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Adding dry needling to your therapy practice

First published on HealthTimes – April 9th, 2018

T

he Australian Physiotherapy Association (APA) has recognised the application of trigger point dry needling in a profession that is based on extensive training in human anatomy and physiology – with some practitioners specialising in sports, chronic illness and rehabilitation.

In a statement to HealthTimes, Chair of APA acupuncture and dry needling group, Rebecca Fagan said,
“Dry needling uses a western scientific framework to treat muscle tender points, myofascial trigger points, tendons, ligaments and pathways of the nervous system, as well as to reduce neural sensitivity and pain.”

“The evidence base for dry needling in various areas of physiotherapy has increased substantially over the past decade. In particular, research has grown to provide evidence-based support in the treatment of acute and chronic back pain, chronic neck pain, tension type and migraine headaches, pelvic girdle pain, knee osteoarthritis, lateral elbow pain and shoulder conditions.”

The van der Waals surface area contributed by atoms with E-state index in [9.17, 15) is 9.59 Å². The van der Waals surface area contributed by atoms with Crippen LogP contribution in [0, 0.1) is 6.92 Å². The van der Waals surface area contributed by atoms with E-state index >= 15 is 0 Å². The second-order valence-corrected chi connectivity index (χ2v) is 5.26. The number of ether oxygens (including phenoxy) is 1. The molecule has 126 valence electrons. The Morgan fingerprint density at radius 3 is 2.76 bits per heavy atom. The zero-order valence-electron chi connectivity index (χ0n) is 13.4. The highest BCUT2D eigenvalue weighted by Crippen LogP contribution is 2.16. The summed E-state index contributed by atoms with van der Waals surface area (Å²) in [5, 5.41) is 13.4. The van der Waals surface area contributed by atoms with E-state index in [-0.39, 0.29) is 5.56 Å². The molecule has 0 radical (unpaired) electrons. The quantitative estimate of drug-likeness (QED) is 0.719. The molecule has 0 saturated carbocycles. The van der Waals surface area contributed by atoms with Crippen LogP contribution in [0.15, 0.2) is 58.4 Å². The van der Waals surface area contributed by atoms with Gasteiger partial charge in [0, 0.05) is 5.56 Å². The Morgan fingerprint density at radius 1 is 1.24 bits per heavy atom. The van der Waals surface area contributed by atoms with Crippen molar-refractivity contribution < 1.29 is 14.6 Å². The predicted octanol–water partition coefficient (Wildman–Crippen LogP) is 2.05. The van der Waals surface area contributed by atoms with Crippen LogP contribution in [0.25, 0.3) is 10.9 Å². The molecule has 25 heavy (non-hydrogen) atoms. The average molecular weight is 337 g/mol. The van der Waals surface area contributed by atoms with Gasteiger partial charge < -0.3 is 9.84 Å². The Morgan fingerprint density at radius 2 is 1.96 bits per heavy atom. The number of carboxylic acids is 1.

Laurence firmly believes that dry needling only works when it targets muscles – and that acupuncture is misleading because it is based on the body’s energy lines. Such an esoteric approach leaves little consent for the patient, who must trust the practitioner’s training in Traditional Chinese Medicine (TCM).

However, acupuncture professionals have concerns with the increase in dry needling accreditation, which can be covered in a weekend of theory and practical-based training.

President of the Australian Acupuncture and Chinese Medicine Association (AACMA) Waveney Holland says the 5000-year-old practice of acupuncture should not be compared with dry needling.

A physiotherapy degree and weekend course in dry needling is not the equivalent of a bachelor of acupuncture, she says. While trained physiotherapists do have a knowledge of anatomy, their education is in relation to movement and physical therapy.

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